Featured Articles

AMD sheds light on stacked DRAM APUs

AMD sheds light on stacked DRAM APUs

AMD is fast tracking stacked DRAM deployment and a new presentation leaked by the company  points to APUs with stacked DRAM,…

More...
Nvidia officially launches the 8-inch Shield Tablet

Nvidia officially launches the 8-inch Shield Tablet

As expected and reported earlier, Nvidia has now officially announced its newest Shield device, the new 8-inch Shield Tablet. While the…

More...
Intel launches new mobile Haswell and Bay Trail parts

Intel launches new mobile Haswell and Bay Trail parts

Intel has introduced seven new Haswell mobile parts and four Bay Trail SoC chips, but most of them are merely clock…

More...
Aerocool Dead Silence reviewed

Aerocool Dead Silence reviewed

Aerocool is well known for its gamer cases with aggressive styling. However, the Dead Silence chassis offers consumers a new choice,…

More...
AMD A8-7600 Kaveri APU reviewed

AMD A8-7600 Kaveri APU reviewed

Today we'll take a closer look at AMD's A8-7600 APU Kaveri APU, more specifically we'll examine the GPU performance you can…

More...
Frontpage Slideshow | Copyright © 2006-2010 orks, a business unit of Nuevvo Webware Ltd.
Thursday, 22 May 2014 09:57

LG will dumb down your smart TV

Written by Nick Farrell

You will have to agree to its privacy policy

A user of an LG smart TV said that the company dumbed down his smart TV after he refused to sign up to the company’s privacy policy. Consumerist magazine said it is investigating a case where LG restricted access to TV’s network based programs: [BBC] iPlayer, Skype, 3D because he refused to agree to its privacy policy.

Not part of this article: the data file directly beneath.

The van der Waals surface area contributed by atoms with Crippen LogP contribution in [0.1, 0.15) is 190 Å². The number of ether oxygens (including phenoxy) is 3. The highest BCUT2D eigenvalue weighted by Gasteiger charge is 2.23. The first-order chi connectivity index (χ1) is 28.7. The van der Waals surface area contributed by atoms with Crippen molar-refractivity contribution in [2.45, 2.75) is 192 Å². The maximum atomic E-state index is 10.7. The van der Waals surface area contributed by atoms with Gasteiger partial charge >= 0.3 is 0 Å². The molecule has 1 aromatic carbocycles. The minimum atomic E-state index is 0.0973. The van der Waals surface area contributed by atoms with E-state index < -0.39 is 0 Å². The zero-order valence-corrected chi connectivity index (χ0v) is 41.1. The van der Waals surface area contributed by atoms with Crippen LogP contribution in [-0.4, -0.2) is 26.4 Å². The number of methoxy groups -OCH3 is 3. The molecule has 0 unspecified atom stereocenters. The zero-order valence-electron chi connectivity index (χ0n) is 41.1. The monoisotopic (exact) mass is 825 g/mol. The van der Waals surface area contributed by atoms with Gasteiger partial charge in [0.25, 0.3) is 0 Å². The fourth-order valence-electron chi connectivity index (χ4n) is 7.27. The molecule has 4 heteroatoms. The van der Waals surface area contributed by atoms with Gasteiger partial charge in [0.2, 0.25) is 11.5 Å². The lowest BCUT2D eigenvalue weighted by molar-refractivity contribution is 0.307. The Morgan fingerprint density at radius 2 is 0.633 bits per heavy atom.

Apparently he actually read the privacy document, which no one ever does, and did not like what he saw.

“I was not best pleased with the company’s assumption that I would simply agree to their sharing all our intimate viewing details (plus what ever else they can see) with all and sundry,” the LG television owner noted.

But when he told the TV that he didn’t agree with the privacy policy, LG turned the telly into something as retarded as a National Front voter who has had a lobotomy.

It is an interesting point which is waiting to be contested by law. The bloke would have bought a smart TV with the expectation that he could look at web telly. He would have paid extra for the service. So can a company “change the goalposts at will,” and yank features if users don’t agree to new terms and conditions.

Consumerist is sure that British users have a case. Meanwhile it is probably not a good idea to buy an LG telly if it is prepared to brick some of the functions if you do not want to share your viewing habits with anyone it likes.

Nick Farrell

E-mail: This e-mail address is being protected from spambots. You need JavaScript enabled to view it
blog comments powered by Disqus

 

Facebook activity

Latest Commented Articles

Recent Comments